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Italy is the latest European country to disclose increased Russian gas supply cuts. After two days of shortages, Eni said it would only receive half of the 63 million cubic meters per day it had sought from Gazprom on Friday.
Germany has accused Gazprom of aiming to raise energy costs by slashing supply. The Nord Stream pipeline repairs, according to Gazprom, are to blame.
Russia provides 40% of the natural gas used in the European Union. It also provides 27 percent of the EU’s imported oil, for which the bloc pays Russia roughly €400 billion ($430 billion; £341 billion) per year.
In response to Vladimir Putin’s invasion of Ukraine, the EU has taken steps to wean itself off Russian fossil resources, with most oil imports being banned by the end of 2022. In addition, it has pledged to cut Russian gas imports by two-thirds within a year, but it has been difficult to reach an agreement on any additional sanctions, such as an outright embargo.
Member states have been asked to store gas during the hotter summer months in anticipation of increased demand for fuel in the winter, but Russia’s recent supply reductions have raised fears that the continent would struggle to build up enough storage.
If Russia continues to cut supplies, two government sources told Reuters that Italy might announce a “state of alert” on gas next week. Such a step would set a sequence of measures aimed at cutting consumption, including limiting gas to certain industrial customers under current contracts, increasing coal power plant production, and requesting gas imports from other sources.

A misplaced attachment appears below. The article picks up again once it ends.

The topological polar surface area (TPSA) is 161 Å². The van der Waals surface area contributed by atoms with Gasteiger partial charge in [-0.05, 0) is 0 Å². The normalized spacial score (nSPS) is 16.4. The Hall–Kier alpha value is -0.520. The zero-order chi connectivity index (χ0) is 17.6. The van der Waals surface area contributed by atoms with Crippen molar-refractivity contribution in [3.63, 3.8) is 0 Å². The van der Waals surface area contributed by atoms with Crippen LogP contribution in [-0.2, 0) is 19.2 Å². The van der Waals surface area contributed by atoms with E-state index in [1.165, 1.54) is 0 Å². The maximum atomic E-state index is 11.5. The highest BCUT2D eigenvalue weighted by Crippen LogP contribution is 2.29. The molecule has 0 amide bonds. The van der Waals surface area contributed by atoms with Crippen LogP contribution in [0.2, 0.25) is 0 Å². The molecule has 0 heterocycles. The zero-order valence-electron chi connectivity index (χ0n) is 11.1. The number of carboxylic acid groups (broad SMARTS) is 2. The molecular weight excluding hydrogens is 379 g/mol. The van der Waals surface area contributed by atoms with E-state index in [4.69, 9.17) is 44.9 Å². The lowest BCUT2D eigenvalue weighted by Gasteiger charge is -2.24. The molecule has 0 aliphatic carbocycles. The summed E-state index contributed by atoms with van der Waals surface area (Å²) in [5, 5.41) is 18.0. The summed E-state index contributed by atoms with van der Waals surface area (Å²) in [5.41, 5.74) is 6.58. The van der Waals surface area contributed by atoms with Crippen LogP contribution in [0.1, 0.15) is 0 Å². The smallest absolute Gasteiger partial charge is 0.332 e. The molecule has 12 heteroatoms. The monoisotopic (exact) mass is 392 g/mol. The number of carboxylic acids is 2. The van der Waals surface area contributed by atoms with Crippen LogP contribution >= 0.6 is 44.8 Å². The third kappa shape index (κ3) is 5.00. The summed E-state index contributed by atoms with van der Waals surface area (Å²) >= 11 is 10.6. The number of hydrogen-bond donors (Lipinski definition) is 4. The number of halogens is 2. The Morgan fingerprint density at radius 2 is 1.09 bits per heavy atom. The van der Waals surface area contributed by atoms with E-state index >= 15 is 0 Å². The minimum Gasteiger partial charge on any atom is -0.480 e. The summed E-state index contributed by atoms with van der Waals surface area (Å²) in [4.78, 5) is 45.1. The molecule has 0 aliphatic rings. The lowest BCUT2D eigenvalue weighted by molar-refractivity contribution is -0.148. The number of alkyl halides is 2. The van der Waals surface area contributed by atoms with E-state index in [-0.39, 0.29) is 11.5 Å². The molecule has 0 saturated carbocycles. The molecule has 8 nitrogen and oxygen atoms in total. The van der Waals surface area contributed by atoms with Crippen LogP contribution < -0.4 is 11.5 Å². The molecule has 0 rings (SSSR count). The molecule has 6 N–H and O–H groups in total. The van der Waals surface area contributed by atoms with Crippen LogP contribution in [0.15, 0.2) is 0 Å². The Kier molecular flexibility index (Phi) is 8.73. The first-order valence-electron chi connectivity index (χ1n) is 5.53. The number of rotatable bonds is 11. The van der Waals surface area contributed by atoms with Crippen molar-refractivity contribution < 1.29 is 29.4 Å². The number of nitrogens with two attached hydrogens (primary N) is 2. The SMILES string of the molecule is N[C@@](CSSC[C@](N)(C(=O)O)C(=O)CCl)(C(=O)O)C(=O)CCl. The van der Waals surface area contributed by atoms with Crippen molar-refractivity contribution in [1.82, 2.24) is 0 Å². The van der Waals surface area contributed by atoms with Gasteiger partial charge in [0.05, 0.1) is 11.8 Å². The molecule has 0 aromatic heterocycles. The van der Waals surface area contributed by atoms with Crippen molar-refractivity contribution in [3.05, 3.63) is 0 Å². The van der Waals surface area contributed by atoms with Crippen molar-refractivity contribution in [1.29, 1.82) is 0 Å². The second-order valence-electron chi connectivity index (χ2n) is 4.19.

On Friday, Slovakia, like Italy, reported receiving less than half of the customary levels through the Nord Stream 1 gas pipeline, which runs from Russia to Germany across the Baltic Sea. Meanwhile, France announced that it has not received Russian gas through Germany since June 15 but that it is getting supply from other sources.
Germany has accused Gazprom of seeking to raise energy prices by drastically cutting supply, but the energy company claims the delay is due to the delayed return of equipment serviced in Canada by Germany’s Siemens Energy.
In addition, Austria has reported significant reductions in Russian gas supplies. According to the Kremlin, this was not planned. Russia’s gas deliveries to Poland, Bulgaria, Finland, Denmark, and the Netherlands have already been halted after they refused to pay in Russian roubles.
Russia’s payment demand was interpreted as an attempt to support the rouble, which Western sanctions had battered. Demand for roubles is projected to increase as foreign exchange demand rises, pushing up the currency’s value.
Liquefied natural gas imports have boosted gas storage levels across Europe this year, with a considerable quantity coming from the United States.
According to ING Research, stores in the EU are currently 52 percent full, which is somewhat lower than the five-year average but higher than the 43 percent witnessed last year.
“However, a lengthy outage will raise concerns about the EU’s ability to develop sufficient storage ahead of the next heating season,” they warned.
Between the 11th and the 21st of July, Nord Stream 1 will undergo yearly maintenance, which will cease all gas flows.